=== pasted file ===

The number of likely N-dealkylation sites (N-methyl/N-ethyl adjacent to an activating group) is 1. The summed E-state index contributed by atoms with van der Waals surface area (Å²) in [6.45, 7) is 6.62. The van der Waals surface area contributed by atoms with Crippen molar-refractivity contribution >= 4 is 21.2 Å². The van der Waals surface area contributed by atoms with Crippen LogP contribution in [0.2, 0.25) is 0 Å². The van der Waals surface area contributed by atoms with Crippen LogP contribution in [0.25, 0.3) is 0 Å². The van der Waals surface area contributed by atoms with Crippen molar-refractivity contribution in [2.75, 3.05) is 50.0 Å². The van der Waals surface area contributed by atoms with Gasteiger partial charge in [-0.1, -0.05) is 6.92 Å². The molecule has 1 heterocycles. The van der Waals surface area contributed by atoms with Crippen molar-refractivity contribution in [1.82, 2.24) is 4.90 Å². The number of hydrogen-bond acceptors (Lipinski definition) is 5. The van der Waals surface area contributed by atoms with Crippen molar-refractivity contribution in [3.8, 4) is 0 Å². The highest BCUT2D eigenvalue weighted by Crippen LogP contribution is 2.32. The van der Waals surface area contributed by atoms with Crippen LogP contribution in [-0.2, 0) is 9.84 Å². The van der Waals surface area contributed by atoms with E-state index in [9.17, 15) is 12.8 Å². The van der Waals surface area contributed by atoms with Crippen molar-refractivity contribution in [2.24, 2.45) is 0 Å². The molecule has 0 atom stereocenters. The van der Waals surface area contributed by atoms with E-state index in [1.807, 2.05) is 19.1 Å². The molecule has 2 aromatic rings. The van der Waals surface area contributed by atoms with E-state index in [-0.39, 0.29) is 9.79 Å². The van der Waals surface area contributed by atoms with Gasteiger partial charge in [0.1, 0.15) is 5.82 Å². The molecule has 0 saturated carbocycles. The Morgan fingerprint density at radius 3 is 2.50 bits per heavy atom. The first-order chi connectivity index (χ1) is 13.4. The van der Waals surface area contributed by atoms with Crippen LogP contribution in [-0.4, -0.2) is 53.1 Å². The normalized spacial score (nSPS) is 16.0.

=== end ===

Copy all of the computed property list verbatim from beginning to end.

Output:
The number of likely N-dealkylation sites (N-methyl/N-ethyl adjacent to an activating group) is 1. The summed E-state index contributed by atoms with van der Waals surface area (Å²) in [6.45, 7) is 6.62. The van der Waals surface area contributed by atoms with Crippen molar-refractivity contribution >= 4 is 21.2 Å². The van der Waals surface area contributed by atoms with Crippen LogP contribution in [0.2, 0.25) is 0 Å². The van der Waals surface area contributed by atoms with Crippen LogP contribution in [0.25, 0.3) is 0 Å². The van der Waals surface area contributed by atoms with Crippen molar-refractivity contribution in [2.75, 3.05) is 50.0 Å². The van der Waals surface area contributed by atoms with Gasteiger partial charge in [-0.1, -0.05) is 6.92 Å². The molecule has 1 heterocycles. The van der Waals surface area contributed by atoms with Crippen molar-refractivity contribution in [1.82, 2.24) is 4.90 Å². The number of hydrogen-bond acceptors (Lipinski definition) is 5. The van der Waals surface area contributed by atoms with Crippen molar-refractivity contribution in [3.8, 4) is 0 Å². The highest BCUT2D eigenvalue weighted by Crippen LogP contribution is 2.32. The van der Waals surface area contributed by atoms with Crippen LogP contribution in [-0.2, 0) is 9.84 Å². The van der Waals surface area contributed by atoms with E-state index in [9.17, 15) is 12.8 Å². The van der Waals surface area contributed by atoms with Crippen molar-refractivity contribution in [2.24, 2.45) is 0 Å². The molecule has 0 atom stereocenters. The van der Waals surface area contributed by atoms with E-state index in [1.807, 2.05) is 19.1 Å². The molecule has 2 aromatic rings. The van der Waals surface area contributed by atoms with E-state index in [-0.39, 0.29) is 9.79 Å². The van der Waals surface area contributed by atoms with Gasteiger partial charge in [0.1, 0.15) is 5.82 Å². The molecule has 0 saturated carbocycles. The Morgan fingerprint density at radius 3 is 2.50 bits per heavy atom. The first-order chi connectivity index (χ1) is 13.4. The van der Waals surface area contributed by atoms with Crippen LogP contribution in [-0.4, -0.2) is 53.1 Å². The normalized spacial score (nSPS) is 16.0.